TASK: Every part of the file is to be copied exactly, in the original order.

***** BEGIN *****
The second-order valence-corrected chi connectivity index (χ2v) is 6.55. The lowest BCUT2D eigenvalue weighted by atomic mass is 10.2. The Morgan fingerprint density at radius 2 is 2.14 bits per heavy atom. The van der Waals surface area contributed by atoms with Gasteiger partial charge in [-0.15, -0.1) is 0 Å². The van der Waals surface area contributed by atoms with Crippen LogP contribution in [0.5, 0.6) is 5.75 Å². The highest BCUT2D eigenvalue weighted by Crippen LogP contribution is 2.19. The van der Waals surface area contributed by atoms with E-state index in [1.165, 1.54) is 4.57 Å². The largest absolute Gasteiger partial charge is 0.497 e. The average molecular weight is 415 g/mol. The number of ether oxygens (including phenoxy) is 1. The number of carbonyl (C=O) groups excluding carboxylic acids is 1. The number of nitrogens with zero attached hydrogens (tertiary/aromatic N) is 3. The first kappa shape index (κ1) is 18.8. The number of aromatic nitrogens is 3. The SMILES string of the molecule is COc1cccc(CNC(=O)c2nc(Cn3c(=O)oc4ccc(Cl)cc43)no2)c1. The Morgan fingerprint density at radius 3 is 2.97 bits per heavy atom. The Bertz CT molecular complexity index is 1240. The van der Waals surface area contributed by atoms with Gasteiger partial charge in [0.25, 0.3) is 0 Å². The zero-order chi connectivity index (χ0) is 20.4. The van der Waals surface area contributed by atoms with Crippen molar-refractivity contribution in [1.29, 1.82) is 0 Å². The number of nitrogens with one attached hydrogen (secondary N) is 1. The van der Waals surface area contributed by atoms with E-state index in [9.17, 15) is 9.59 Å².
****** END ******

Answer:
The second-order valence-corrected chi connectivity index (χ2v) is 6.55. The lowest BCUT2D eigenvalue weighted by atomic mass is 10.2. The Morgan fingerprint density at radius 2 is 2.14 bits per heavy atom. The van der Waals surface area contributed by atoms with Gasteiger partial charge in [-0.15, -0.1) is 0 Å². The van der Waals surface area contributed by atoms with Crippen LogP contribution in [0.5, 0.6) is 5.75 Å². The highest BCUT2D eigenvalue weighted by Crippen LogP contribution is 2.19. The van der Waals surface area contributed by atoms with E-state index in [1.165, 1.54) is 4.57 Å². The largest absolute Gasteiger partial charge is 0.497 e. The average molecular weight is 415 g/mol. The number of ether oxygens (including phenoxy) is 1. The number of carbonyl (C=O) groups excluding carboxylic acids is 1. The number of nitrogens with zero attached hydrogens (tertiary/aromatic N) is 3. The first kappa shape index (κ1) is 18.8. The number of aromatic nitrogens is 3. The SMILES string of the molecule is COc1cccc(CNC(=O)c2nc(Cn3c(=O)oc4ccc(Cl)cc43)no2)c1. The Morgan fingerprint density at radius 3 is 2.97 bits per heavy atom. The Bertz CT molecular complexity index is 1240. The van der Waals surface area contributed by atoms with Gasteiger partial charge in [0.25, 0.3) is 0 Å². The zero-order chi connectivity index (χ0) is 20.4. The van der Waals surface area contributed by atoms with Crippen molar-refractivity contribution in [1.29, 1.82) is 0 Å². The number of nitrogens with one attached hydrogen (secondary N) is 1. The van der Waals surface area contributed by atoms with E-state index in [9.17, 15) is 9.59 Å².